Why you should NEVER tell your daughter she has "pelo malo"
It took me years to appreciate my naturally curly hair. Growing up in a Dominican home where curly hair is considered "pelo malo," can really affect you. I don't blame my mother or abuela because this mentality is so instilled in the culture. If I ever have a daughter, I will do things differently. Telling your little girl she has "bad hair" hits harder than you might realize.
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"It goes without saying that telling a little girl that she has bad hair will definitely damage her self-esteem and severely," says Dawnn Karen, a fashion psychologist.
We spoke to Karen to help us break down the impact of telling your daughter she has "bad hair" and provide tips for what you can do to help her feel like her most beautiful, confident self.
It drives harder when it comes from family: There are so many messages out there that already tell young girls that straighter hair is "better." We see it in beauty advertisements, we see it in magazines, in films, even in dolls. "These messages that are being conveyed are engraved in the psyche but really drives home when it comes from your mom because of the family bond," says Karen. The bond between a daughter and a mother is an important one. She is your first life contact. So if the person in your life that you first formed a bond with is telling you that you have "bad hair," that's something that's very difficult to overcome. It penetrates so deeply."
It can deeply affect her self-esteem: "Something like this can deeply impact a child because they don't always have the ability to express what they are really feeling," says Karen. "This could result in the young girl acting out in the home or even in school where she looks to her left or her right and sees other girls with long, straight hair that's she learned to believe is "good hair." The acting out many times is a result of the child not liking themselves and the negative messages being told to her on a regular basis.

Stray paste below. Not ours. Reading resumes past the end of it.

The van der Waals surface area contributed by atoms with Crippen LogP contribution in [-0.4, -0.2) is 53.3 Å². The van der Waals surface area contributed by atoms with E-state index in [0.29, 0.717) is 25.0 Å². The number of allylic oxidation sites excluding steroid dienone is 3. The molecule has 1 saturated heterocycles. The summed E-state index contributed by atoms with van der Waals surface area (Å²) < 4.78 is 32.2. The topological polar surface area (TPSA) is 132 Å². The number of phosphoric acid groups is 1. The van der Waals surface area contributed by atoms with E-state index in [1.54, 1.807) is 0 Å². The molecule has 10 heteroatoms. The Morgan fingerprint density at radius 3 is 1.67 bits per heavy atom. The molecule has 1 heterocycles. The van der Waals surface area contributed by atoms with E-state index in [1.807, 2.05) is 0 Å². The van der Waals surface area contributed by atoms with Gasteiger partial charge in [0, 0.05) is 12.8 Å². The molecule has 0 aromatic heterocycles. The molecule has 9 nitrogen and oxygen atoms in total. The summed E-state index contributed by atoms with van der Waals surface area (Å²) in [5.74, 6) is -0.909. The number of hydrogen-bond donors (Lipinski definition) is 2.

It can lead to her becoming a bully: "If a young girl is being told at home that she has "ugly hair," she's either going to walk with her head down in school or torment every girl in school who does have long, straight hair," says Karen. "We're quick to call kids bullies without looking at the root of the problem. There's always a root. Just that instead of crying she's acting out."
Tell her she has beautiful hair: One of the ways to help your daughter embrace and love her curls, is by letting her know how beautiful her hair is. "It's very important to send her those positive messages regarding her hair daily," says Karen. "Whether it's when you're washing her hair over a basin, detangling or styling, run your fingers gently and actually tell her those words. It will help counteract all the images that she sees, whether it's in school on television or even with her Barbie dolls, that are telling her she has bad hair.
This is especially important for brown or black girls: "We've constantly been given these messages whether it's in stores, on TV, or magazines that we're not beautiful enough," says Karen. "So for moms with brown or black daughters with curly hair, it's especially important that you tell her she's beautiful and she has beautiful hair just as often as you tell her you love her."
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